To the Editor — A longstanding debate exists on whether ecological phenomena should be modelled ‘top-down’ (modelling patterns that arise from mechanisms) or ‘bottom-up’ (modelling mechanisms to generate pattern). Recently, the discussion re-emerged in the context of modelling the spread of SARS-CoV-21. Simply put, the point made by Carlson et al. was that top-down correlative models are inappropriate, whereas bottom-up epidemiological models are fine. Rather than opposing families of models, we argue that all have strengths and limitations and that judicious use of all available tools is the way forward.

From process to pattern

Regardless of the modelling approach used for infectious disease, one must start by understanding the mechanisms of transmission. A critical quantity is the reproduction number, R0, which indicates how contagious the disease is, and which can be inferred by multiplication of the terms2:

$$R_0=D\times O\times T\times S$$

where D is the duration of the infectious period, O represents the opportunities for infection, T is the transmission probability and S is the susceptibility.

For SARS-CoV-2, D can be obtained by measuring the duration of infectiousness among infected individuals. Opportunities for infection, O, reflect the probability of human contact, which is affected by the density of humans and the magnitude and direction of movements. Transmission probability, T, reflects the likelihood of transmission given contact of a non-infected individual with an infected individual or surface. Finally, susceptibility to transmission, S, is dependent on the degree of immunity of the population, which is driven by previous exposure to SARS-CoV-2, other pathogens triggering immune responses to SARS-CoV-23, and the age structure of populations4.

Because the terms in the equation are multiplicative, if one term is brought near zero it will lead to sharp reductions in R0. This underscores the importance of non-pharmaceutical approaches to manipulation of terms O (for example, lock-downs and quarantines) or T (for example, enforcement of behavioural rules).

Importantly, each term of the equation is driven by multiple parameters, and each one of them changes across space and time. So, R0 is context-dependent. This makes it extremely difficult to parameterize epidemiological models with high accuracy. Although epidemiological models are based on known transmission mechanisms, parameters still need to be estimated empirically or experimentally, neither of which is without shortcomings. While empirical estimates suffer from the same noise affecting correlative models, experimentally derived values are constrained by simplifications of controlled experiments, which affect the realism of estimated values.

From pattern to process

A critical issue for top-down pattern analysis is whether variables of interest, like climate5 or concentration of pollutants6, have a mechanistic link to spread of the disease and how much that link affects transmission patterns. Using the DOTS equation and focusing on climate, we can speculate about the mechanistic links of SARS-CoV-2 and climate.

Firstly, it is unclear what the effects of climate might be on the duration, D, of the infectious period. However, it is not unusual that, under optimal climate conditions, immunological responses to respiratory diseases are stronger, thus reducing the period of infectiousness7.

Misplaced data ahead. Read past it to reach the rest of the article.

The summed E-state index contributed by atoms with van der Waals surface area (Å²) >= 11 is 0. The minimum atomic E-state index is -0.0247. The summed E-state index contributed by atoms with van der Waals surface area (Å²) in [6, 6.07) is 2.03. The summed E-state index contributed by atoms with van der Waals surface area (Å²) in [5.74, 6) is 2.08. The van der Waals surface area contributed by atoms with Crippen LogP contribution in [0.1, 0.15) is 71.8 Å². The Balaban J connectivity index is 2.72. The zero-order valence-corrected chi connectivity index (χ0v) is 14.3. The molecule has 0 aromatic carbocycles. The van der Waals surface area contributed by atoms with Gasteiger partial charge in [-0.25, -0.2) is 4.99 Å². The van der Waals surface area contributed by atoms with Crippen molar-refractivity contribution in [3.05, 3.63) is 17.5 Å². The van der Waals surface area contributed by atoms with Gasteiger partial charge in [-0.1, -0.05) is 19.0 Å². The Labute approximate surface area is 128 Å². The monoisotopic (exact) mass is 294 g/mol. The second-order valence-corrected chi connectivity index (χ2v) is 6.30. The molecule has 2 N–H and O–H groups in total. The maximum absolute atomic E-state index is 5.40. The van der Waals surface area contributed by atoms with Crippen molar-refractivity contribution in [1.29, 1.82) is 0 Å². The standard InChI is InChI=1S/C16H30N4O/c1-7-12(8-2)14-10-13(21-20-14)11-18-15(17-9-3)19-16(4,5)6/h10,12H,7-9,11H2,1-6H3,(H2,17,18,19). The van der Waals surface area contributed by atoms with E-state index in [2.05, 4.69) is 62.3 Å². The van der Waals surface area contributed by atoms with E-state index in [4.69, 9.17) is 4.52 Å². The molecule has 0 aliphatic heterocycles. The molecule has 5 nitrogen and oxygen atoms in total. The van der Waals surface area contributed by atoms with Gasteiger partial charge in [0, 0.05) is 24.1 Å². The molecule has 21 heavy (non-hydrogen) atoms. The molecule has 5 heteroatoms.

Secondly, opportunities for infection, O, are related to human behaviours modulating the magnitude and direction of contacts. For example, during winter, people cluster indoors, thus increasing the chance of contacts8. But indoor clustering might also occur under warm and wet conditions. Although climate affects human behaviour, including mobility, it is unlikely that a unique relationship would emerge worldwide.

Thirdly, transmission probability, T, is strongly affected by protective measures (for example, wearing masks, gloves and cleaning hands). However, if climate affects the viability of the virus outside the human body, it could affect transmission by contact with surfaces and aerosols9. In such cases, T could vary across climatic gradients.

Finally, susceptibility to the virus, S, is directly linked to the immune response of the host. While it is unclear whether geographical clustering of immune responses to SARS-CoV-2 exists, it is foreseeable that they could be affected by climate10. Such a response would affect D as well as S.

The above discussion illustrates possible connections between SARS-CoV-2 and climate. Statistical relationships between SARS-CoV-2 and predictor variables of interest will stabilize as more data become available. So far, analyses cover the initial phases of the pandemic and there is substantial noise in key parameters. For example, during April–May 2020 the United States had the highest world COVID-19 mortality and Brazil the highest mortality in South America. This was likely related to the type of non-pharmaceutical responses to the disease (terms O and T in the DOTS equation). Nevertheless, signals emerge regionally and globally such that environmental factors could be linked to spread of SARS-CoV-2 and the severity of its effects. Addressing these questions will require continuous research.


While correlative models can provide insight concerning the environmental persistence of the pathogen (thus affecting spread of the disease), mechanistic approaches allow projecting numbers of infections and fatalities as a function of management policies. Rather than building walls across scientific disciplines, building bridges will be more effective to understand the spread of SARS-CoV-2 and its effects on human health.